We’ve just launched a new platform, basically taking our Quill platform, launched it in Spain this weekend, and changing the whole way we actually operationalize that business. Contract is the other significant business over there, where we’re investing in sales force and kind of really making sure that we drive that piece of it and have the best service that we can for our customers. And then, the retail side, it is basically making sure we service the customers, we take care of them, we have the right product. But it is deemphasized and is not getting a tremendous amount of capital.

They are – the stores that are left are making money. They are covering basically their cost of capital. So, we feel like the store mix is probably about as good as it can get there right now. We don't plan to open new stores or close it any further than we have.

Matt Fassler – Goldman Sachs

So, those of us who remember John Wilson from when he was with you...

Christine Komola

Yes.

Matt Fassler – Goldman Sachs

And when he was with the Gap know he is a tenacious manager.

Christine Komola

Yes, he is.

Matt Fassler – Goldman Sachs

Can you talk about the changes that he is trying to implement more broadly in the European marketplace for you?

Christine Komola

Sure. So, John has been over there since about – a little over – maybe a little over a year now. And he has driven tremendous amount of change. He’s really focused the team on taking costs out of the business. It’s obviously an extremely difficult economic environment, so he has actually leveraged that.

So, he’s taken out 1000 heads. He’s put together a plan, which consolidates the operations, which we will start to execute next year. But he’s already started it with things like product assortment. So, he has driven basically the need to have kind of one, common assortment across all of our businesses in Europe, which basically consolidates probably 70% of our SKUs.

What that’s enabled us to do is get an amazing amount of buying synergies. So, he’s hammered our vendors hard. It’s also enabled us to really kind of put forward a plan that consolidates kind of the key merchandising and marketing, so each merchandise marketing team is not built up in each little individual country, building their own little fiefdom (ph), creating their own incremental SKU plan. So, he’s put together a plan to take out that overhead and that G&A and leverage that across Europe as well.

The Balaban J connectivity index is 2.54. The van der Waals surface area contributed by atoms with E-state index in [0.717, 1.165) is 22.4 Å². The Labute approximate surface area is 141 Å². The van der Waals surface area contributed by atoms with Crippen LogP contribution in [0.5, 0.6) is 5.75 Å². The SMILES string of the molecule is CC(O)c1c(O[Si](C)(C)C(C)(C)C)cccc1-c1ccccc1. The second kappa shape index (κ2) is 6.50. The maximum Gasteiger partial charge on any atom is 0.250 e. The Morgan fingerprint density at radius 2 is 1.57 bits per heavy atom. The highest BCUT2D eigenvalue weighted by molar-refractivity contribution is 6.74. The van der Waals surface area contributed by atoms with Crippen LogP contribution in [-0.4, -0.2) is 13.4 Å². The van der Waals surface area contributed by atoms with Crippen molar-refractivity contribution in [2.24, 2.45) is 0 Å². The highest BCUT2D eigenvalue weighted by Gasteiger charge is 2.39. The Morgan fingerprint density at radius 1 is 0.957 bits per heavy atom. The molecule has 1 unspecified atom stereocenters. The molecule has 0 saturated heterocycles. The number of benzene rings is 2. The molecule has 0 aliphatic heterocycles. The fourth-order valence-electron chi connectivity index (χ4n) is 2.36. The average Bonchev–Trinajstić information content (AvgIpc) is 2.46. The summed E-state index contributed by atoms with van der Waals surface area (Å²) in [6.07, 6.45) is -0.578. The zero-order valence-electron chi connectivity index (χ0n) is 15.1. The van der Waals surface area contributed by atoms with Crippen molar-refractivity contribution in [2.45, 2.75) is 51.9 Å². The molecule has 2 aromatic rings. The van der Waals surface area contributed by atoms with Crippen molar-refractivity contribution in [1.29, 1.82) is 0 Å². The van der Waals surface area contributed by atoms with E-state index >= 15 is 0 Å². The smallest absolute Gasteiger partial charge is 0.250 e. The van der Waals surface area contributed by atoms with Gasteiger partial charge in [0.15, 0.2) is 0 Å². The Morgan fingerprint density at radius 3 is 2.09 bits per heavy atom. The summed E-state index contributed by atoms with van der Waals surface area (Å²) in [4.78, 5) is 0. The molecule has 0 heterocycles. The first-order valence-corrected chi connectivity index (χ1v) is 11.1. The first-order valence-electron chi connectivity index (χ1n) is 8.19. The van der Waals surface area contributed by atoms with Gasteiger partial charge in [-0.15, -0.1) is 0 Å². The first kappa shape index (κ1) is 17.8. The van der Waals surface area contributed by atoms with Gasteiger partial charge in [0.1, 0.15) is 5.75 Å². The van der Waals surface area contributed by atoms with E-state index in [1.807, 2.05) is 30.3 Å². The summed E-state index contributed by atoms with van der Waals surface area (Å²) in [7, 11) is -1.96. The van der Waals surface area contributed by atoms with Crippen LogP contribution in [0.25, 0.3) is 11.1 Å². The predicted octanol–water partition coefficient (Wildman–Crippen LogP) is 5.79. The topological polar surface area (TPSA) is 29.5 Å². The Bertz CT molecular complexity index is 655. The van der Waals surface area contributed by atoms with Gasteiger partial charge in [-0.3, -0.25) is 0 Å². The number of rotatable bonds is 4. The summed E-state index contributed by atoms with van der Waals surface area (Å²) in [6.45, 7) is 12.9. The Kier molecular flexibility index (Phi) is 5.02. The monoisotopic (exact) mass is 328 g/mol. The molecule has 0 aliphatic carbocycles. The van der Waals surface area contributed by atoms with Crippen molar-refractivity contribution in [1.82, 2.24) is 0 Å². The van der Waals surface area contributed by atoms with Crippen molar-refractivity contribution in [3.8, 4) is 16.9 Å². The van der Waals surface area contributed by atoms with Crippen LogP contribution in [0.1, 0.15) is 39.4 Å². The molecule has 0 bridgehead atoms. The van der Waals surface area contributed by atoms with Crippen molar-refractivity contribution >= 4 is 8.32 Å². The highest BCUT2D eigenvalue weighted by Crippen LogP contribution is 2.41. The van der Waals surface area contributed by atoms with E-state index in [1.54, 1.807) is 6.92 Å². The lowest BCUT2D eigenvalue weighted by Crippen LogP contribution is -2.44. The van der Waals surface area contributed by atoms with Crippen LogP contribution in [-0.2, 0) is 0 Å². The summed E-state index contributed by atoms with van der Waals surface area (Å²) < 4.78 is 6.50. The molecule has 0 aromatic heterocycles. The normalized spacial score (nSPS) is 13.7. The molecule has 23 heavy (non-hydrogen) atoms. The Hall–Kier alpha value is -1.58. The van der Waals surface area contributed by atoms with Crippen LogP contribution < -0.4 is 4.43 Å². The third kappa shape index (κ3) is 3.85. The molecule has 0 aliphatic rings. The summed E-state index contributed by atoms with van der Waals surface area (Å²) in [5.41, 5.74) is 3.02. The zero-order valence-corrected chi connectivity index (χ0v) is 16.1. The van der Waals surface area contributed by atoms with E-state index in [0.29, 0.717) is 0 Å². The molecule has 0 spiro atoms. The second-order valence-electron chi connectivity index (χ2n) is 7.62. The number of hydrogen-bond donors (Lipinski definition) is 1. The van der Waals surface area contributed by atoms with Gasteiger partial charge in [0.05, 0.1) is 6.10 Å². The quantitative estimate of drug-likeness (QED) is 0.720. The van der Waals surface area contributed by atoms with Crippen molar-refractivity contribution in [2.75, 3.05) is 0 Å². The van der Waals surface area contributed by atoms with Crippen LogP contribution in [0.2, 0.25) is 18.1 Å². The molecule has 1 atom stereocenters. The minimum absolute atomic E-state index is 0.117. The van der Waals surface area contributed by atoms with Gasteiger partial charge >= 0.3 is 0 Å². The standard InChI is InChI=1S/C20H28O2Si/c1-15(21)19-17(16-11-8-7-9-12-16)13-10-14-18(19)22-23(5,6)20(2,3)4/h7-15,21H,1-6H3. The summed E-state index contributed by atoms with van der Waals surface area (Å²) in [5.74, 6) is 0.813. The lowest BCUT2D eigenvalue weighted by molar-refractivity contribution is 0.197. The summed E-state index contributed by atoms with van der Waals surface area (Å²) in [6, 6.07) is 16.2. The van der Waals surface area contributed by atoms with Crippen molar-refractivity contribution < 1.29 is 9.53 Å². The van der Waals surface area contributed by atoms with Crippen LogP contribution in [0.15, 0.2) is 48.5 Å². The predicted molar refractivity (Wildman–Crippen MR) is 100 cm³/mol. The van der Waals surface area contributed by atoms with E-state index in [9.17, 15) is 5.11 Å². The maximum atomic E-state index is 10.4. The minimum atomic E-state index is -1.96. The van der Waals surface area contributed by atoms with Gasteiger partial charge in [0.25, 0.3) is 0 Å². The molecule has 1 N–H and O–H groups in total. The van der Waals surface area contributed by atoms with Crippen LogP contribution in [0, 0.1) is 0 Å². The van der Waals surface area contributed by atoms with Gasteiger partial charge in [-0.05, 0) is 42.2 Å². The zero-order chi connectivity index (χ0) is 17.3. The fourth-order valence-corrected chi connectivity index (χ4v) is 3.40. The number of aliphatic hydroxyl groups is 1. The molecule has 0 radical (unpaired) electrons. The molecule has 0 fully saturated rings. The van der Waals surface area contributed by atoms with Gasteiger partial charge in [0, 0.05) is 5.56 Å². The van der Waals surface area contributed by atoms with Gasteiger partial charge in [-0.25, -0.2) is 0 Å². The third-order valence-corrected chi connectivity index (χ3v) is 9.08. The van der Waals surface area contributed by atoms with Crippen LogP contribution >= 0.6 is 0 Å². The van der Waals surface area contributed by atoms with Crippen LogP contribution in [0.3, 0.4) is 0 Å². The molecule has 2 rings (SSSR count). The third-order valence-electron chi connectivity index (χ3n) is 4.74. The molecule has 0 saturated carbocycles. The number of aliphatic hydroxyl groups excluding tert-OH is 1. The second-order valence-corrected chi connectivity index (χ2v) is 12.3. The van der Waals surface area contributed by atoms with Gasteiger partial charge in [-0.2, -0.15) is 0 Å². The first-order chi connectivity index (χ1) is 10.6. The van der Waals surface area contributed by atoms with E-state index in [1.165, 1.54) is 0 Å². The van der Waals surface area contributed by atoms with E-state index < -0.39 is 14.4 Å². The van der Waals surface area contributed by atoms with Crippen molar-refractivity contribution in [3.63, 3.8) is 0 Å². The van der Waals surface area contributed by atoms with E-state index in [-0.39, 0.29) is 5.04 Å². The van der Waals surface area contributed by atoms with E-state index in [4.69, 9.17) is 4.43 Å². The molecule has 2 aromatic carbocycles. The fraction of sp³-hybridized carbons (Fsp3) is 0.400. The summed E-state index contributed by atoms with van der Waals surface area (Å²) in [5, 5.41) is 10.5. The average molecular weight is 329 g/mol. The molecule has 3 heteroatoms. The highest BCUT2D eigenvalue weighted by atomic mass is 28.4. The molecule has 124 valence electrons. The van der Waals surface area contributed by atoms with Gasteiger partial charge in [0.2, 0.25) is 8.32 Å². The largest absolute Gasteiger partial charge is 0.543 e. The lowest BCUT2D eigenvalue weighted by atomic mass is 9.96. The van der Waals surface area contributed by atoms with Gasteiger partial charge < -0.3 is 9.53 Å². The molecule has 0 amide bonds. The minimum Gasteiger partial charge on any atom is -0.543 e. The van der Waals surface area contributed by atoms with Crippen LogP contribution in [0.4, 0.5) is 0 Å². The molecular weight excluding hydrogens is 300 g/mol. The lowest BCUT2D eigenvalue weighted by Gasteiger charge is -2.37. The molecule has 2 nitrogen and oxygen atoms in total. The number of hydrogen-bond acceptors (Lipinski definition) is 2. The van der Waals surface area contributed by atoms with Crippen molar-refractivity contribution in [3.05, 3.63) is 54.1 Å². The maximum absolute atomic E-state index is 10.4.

So, that’s just one example, and I think that has been a big benefit for this year, and you’ll see that in the second half of the year as earnings start to really come together now that his plan is in place. So, those are just a couple of examples where he has driven change that has been very difficult to get done from here. It’s just…

Ron Sargent

And really, John is a force of nature. I mean, he joined us last September. And the ability to make bold decisions, hard decisions has really started to pay off.

We lost money, I think, in the first half in Europe, and I think we will make up that loss in the second half, and in fact, end the year making some money in Europe. So, I don't think Europe is a drain on us. And I think some of the changes he’s made imply that Europe is going to get much, much better.

He was at our Board meeting yesterday, and he was talking about his kind of bold plan for Europe over the next couple of years. He also mentioned that he has moved his family to the Netherlands. His kids are in school, and he’s riding a bicycle to work and home every day in the rain.

Christine Komola

That alone is comical to think of.

Ron Sargent

But, no, John has really made a big difference for us there.

Matt Fassler – Goldman Sachs

Great. I want to talk for a moment about the delivery business, obviously the third and very critical piece of the business.

First of all, perhaps the structural demand environment. As you think about the moving pieces in terms of paper that you discussed earlier, can you talk about the tools that you have at your disposal to combat that in delivery relative to other parts of your business?

Ron Sargent

Yes. When you look at our delivery business, it’s composed of Staples.com and Quill.com, which is really the public online business. At the same time, it uses all the – virtually the same infrastructure in our contract business.

When you look at the changes we have begun to make under Faisal Masud's leadership, and Faisal comes to us from eBay, Groupon, Amazon and many of the great e-commerce companies, we’re starting to get some traction. I mean, we were – in our online business, Staples.com, I think we’re minus one in the fourth quarter. We were plus 3 in the first quarter in terms of top-line growth. We were plus 4 in the second quarter in local currency. And I think that’s going to accelerate next quarter and the quarter after that and the quarter after that.

So, I feel like – Faisal talks about the low-hanging fruit, and I’ve been kind of encouraging him to pick some of the low-hanging fruit quickly. But I think he has a – he’s very excited about what we do have and he’s very excited about the opportunities of the things that we don't have. And I think his team will be making some of those changes.

In the contract business, we’ve got basically two big competitors, Office Depot and OfficeMax. Our contract business is growing in the, I think year to date, around 2%. And we think that’s going to accelerate throughout the year as well, as our two competitors come together, assuming they do.